In an age where artificial intelligence (AI) is increasingly becoming a part of our everyday lives, there is a growing concern that this technology is compromising the ability of future decision makers to think for themselves. As AI continues to evolve and become more sophisticated, it is being used in a variety of ways that are designed to make our lives easier. However, there is a downside to this convenience as it may be causing us to become reliant on AI to make decisions for us. One way that AI is compromising the ability of future decision makers to think for themselves is by providing them with too much information. With so much data available at our fingertips, it can be difficult for us to process everything and make informed decisions. Instead, we often rely on AI algorithms to sift through the data and provide us with the most relevant information. However, this can lead to us becoming reliant on these algorithms and not thinking for ourselves. Another way that AI is compromising the ability of future decision makers to think for themselves is by making decisions for us. A growing number of businesses are using AI–powered chatbots to interact with customers and provide them with recommendations. While this can be helpful in some cases, it also means that we are outsourcing important decisions to machines. This can lead to us becoming less capable of making decisions ourselves as we become used to relying on AI to do it for us. Finally, AI is also changing the way we think about work and what it means to be productive.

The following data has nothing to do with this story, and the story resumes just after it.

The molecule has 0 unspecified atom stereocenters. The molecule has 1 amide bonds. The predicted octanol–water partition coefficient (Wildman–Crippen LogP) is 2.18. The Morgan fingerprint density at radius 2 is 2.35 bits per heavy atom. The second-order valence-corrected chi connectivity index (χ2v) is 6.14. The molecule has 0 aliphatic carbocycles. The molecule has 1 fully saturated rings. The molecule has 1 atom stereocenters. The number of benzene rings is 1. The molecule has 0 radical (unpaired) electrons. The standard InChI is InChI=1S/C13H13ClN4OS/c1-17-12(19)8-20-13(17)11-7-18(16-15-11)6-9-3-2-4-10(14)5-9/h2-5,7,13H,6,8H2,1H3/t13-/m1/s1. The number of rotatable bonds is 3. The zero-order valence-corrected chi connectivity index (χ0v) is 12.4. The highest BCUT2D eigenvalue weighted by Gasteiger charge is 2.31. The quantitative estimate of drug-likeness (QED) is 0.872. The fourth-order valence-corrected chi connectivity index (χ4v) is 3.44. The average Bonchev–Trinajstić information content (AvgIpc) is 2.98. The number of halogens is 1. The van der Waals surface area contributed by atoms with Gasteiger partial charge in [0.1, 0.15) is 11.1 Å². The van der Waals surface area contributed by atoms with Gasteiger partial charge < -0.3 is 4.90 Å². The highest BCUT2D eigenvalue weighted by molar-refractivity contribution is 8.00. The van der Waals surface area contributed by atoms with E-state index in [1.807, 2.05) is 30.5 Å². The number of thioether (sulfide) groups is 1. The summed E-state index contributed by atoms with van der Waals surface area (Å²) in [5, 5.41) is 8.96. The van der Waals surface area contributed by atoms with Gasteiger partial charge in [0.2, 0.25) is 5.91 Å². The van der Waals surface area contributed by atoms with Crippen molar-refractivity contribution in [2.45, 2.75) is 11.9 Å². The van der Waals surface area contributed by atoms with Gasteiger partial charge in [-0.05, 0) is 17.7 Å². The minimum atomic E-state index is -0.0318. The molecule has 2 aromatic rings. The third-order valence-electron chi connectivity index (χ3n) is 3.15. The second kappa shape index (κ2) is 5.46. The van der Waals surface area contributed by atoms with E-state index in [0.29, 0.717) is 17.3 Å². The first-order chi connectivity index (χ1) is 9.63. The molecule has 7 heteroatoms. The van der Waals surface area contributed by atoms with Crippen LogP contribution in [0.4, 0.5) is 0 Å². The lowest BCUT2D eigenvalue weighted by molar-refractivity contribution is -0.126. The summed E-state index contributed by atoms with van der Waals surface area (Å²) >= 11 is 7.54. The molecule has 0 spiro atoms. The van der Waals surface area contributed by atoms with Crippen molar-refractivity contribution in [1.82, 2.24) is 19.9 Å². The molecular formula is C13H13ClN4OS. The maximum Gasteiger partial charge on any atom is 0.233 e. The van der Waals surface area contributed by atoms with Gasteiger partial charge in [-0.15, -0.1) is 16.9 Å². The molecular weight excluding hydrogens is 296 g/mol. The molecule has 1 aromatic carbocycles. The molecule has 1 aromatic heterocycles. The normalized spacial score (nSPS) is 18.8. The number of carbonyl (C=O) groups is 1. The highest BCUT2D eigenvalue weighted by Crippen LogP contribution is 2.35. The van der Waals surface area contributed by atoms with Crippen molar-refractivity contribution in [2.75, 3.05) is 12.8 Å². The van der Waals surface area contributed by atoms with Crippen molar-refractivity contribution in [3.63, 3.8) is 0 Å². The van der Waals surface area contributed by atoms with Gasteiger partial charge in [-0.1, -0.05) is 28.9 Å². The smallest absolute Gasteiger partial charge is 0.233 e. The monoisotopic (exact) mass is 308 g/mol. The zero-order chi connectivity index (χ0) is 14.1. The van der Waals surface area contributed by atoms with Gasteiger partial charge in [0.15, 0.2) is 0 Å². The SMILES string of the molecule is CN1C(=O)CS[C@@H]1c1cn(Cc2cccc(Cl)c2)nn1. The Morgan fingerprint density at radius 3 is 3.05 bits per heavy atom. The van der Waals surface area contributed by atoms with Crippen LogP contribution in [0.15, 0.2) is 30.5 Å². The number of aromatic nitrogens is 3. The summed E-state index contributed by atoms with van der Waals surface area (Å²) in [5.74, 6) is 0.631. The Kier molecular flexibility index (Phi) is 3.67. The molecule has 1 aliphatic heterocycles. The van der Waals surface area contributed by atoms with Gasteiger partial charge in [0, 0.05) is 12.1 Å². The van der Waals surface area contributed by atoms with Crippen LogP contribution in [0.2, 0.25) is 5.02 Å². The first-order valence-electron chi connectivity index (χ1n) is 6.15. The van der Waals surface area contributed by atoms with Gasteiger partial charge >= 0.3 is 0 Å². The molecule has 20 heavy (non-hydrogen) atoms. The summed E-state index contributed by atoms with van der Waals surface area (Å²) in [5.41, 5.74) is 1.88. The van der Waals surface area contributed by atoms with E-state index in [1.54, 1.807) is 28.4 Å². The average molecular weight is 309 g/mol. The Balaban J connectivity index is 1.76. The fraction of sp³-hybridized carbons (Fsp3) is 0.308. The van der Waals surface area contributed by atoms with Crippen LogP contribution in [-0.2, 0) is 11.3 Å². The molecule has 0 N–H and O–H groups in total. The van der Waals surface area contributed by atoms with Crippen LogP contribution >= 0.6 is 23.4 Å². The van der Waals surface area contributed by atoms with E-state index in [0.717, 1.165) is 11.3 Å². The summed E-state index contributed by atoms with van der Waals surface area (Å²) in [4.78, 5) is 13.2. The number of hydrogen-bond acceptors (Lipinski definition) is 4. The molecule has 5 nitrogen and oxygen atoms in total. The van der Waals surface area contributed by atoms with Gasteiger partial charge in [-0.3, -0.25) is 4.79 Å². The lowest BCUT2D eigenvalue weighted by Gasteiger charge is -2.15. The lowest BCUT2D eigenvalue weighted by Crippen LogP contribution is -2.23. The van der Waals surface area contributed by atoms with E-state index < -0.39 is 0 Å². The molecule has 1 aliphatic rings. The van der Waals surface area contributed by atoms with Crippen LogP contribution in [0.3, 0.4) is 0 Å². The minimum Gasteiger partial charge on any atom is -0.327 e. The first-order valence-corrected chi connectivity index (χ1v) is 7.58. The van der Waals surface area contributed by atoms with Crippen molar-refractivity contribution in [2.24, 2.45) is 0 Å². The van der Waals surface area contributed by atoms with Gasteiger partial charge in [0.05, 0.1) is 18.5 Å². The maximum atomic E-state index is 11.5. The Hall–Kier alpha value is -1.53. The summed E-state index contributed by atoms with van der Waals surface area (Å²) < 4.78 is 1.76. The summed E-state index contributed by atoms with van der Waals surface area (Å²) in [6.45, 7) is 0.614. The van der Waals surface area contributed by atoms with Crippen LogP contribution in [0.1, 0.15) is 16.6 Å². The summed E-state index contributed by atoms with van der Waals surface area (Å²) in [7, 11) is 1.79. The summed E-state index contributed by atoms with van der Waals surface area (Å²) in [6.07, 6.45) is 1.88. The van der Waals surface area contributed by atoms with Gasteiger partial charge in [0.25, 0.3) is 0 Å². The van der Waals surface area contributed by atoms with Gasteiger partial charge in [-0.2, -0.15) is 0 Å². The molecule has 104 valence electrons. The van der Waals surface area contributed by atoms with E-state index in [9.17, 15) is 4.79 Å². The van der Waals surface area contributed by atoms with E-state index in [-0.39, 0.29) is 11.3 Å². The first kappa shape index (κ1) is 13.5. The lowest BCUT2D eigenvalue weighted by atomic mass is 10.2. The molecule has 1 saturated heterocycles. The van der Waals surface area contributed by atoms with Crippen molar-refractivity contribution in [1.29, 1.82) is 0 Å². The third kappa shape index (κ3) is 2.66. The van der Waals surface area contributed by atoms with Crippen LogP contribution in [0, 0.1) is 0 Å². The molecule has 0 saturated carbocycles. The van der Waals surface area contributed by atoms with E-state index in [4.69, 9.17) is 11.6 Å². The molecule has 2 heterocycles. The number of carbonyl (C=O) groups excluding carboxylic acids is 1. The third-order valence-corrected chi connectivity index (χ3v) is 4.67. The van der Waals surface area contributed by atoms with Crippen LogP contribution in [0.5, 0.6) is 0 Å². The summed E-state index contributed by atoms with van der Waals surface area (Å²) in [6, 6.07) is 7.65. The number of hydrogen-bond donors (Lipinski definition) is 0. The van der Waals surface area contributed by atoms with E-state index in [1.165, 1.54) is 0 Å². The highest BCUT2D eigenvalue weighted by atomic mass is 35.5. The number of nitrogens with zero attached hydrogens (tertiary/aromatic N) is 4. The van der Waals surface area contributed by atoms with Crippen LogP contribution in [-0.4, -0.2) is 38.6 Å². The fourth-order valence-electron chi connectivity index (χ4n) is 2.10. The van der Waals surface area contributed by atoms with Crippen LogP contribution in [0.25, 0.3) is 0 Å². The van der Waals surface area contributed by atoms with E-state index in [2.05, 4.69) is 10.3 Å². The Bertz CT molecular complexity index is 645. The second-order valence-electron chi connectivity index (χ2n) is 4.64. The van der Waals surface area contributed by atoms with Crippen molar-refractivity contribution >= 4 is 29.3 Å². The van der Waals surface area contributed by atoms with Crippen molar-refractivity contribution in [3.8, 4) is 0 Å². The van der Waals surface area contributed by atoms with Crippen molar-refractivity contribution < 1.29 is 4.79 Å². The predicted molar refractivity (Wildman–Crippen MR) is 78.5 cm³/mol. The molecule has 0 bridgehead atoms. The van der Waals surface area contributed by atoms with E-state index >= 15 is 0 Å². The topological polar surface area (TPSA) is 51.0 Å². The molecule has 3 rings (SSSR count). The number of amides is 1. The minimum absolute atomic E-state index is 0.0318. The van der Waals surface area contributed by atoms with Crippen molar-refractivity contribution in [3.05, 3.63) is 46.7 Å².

- September 20, 2022
- Posted by: Bernard Mallia
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Compromising the ability of future decision makers to think for themselves
A.I. gives rise to a very real risk not only of losing entry level jobs (because digital assistants can effectively replace human ones) but also of compromising the ability of future decision makers to think for themselves. This has happened with the introduction of the calculator and is likely to happen again with A.I. While this is not inevitable, it is likely to happen over time, even though organisations could use their A.I. systems to create different and better learning opportunities for their employees while improving the system by making it more transparent and giving employees more control.
Future workers will almost probably be quicker to notice chances for innovation and the introduction of practices that add value and generate jobs than their pre-A.I. counterparts since they have grown up in a human-plus-machine workplace.